Music should mean something


Jordan Jacobo

Music and the way we listen to it are cultural markers. Our generation, the iGeneration, has been absolutely consumed by the phenomenon of digital music for the past decade. With the overwhelming transition from music on CD to music on mp3, we have developed several musical deficiencies.

As I write this article, I’m listening to music. This act of habitual music listening has numbed us to the lyrical beauty that our parents and grandparents may have been much more cognizant of. I try to be an exception to the rule. I’m listening to the “Duke Ellington at Fargo, 1940, Live” album on vinyl, in order, in full. And probably a little too loud.

When was the last time you listened to a full album, or even a full song, on your iPod? Sure, you can carry around a little device that holds 15,000 songs, but what is the point if you don’t assign those songs any value?

Does the music on your playlist make you think about the sociocultural setting in which it was written? Does it have an underlying message? Do know anything about the artists? Do you even know what artists you have on your iTunes?

You may think I’m just splitting hairs here, but there is something to be said about the way we use technology. Is it making us better people or just giving us something to do? Is it thought-provoking and enlightening or just adolescent entertainment?

I hope I’m not the only one who asks these questions.

I’m sad sometimes when I think of the state of music. I don’t think anyone listens to the lyrics. I doubt that many people know a lot about the people who compose the music they listen to. “Compose” may not even be the appropriate verb for the garbled art that is called “music” today.

I’m not sure whether culture is a product of music or music is a product of culture, but I can say this: iTunes says a lot about society today.

We are a people with the attention span of a hamster who drinks coffee. When I ride in the car with people, they spend the whole trip thumbing through their music collection, switching back and forth between songs, never really listening to what they are hearing.

If iPods have increased the portability and convenience of our music, so too have they reduced the importance of the songs we play. There certainly aren’t too many Iraq war protest songs or other social commentaries floating around the Billboard Top 100, are there?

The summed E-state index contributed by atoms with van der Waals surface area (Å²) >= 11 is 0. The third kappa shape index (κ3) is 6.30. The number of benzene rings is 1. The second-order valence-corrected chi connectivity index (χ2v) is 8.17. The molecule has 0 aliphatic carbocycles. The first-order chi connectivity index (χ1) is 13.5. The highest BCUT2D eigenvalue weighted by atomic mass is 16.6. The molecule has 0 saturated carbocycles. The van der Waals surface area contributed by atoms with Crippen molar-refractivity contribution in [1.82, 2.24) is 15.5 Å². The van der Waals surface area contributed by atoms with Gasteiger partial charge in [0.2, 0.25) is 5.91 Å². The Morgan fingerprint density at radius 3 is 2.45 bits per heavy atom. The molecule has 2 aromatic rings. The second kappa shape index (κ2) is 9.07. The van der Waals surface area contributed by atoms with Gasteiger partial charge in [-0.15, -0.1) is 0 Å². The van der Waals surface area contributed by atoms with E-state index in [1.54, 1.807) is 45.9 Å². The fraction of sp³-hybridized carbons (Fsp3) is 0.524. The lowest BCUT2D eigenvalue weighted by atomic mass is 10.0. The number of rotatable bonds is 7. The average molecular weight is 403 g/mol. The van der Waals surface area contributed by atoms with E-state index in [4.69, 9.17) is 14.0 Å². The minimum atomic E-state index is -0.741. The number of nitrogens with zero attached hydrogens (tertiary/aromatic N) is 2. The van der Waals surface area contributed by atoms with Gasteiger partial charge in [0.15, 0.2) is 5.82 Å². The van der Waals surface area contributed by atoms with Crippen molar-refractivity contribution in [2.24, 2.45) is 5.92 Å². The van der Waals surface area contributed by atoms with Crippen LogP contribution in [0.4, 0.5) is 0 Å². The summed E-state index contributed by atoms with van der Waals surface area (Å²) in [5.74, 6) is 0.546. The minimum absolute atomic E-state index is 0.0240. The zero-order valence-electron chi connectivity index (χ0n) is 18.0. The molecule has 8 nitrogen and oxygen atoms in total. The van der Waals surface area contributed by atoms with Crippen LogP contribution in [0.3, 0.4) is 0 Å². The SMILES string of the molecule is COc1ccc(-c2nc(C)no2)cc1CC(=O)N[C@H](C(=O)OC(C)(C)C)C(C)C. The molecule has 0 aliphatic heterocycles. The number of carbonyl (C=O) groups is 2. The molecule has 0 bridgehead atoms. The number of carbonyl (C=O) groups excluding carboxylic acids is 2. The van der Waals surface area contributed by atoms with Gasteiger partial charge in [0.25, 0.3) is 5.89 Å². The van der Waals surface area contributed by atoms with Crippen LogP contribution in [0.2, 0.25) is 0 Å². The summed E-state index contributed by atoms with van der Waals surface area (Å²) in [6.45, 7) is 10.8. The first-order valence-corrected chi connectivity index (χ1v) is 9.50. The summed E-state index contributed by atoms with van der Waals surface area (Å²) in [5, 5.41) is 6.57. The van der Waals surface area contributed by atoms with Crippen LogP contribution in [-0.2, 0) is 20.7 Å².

Here’s a lyrical sampling from this week’s top song on the charts, “Whatever You Like” by T.I.: “Five million dollar homes / Drop Bentleys, I swear / I want your body, need your body / Long as you got me, you won’t need nobody.” Inspirational, isn’t it?

How about Katy Perry’s “Hot ‘N Cold” that peaked at No. 8 last week: “Someone call the doctor / Got a case of a love bipolar / Stuck on a roller coaster / Can’t get off this ride.” That’s some really deep stuff.

My guess is you probably haven’t been listening to what you’re playing. Now don’t get me wrong; I understand this is a sweeping generalization, but so is everything else that is talked about these days. I know not everyone fits into this category, but most of you do, and that is why songs like these are the most popular.

We put the songs we listen to into the public domain to project an image. Your shared playlist is a direct recipe for how you want to be perceived. It’s called the presentation of self, in sociological terms. When you think about the state of music today, and about everyone’s fascination with sharing their music, you have to be a little sad inside, right?

Lastly, we are shallow. Music only confirms that. We like a song for two weeks, obsess over it, then move on. A new song comes along, and we repeat as needed. With singles on iTunes ready to be purchased with the click of a mouse, it’s not hard to be this way. Our purchasing of digital music requires little thought, little effort and relatively little money. We listen to a 30-second sample and decide we like it, decide we want to project that image and so we buy it.

The songs we saturate our lives with play in the background for a few weeks while we study our textbooks and check our Facebooks incessantly. Then they get buried in the depth of our massive playlists, relegated to the sidelines, like some antique treasure of bad taste, alongside our singles from Hanson, Creed and Panic! At the Disco.

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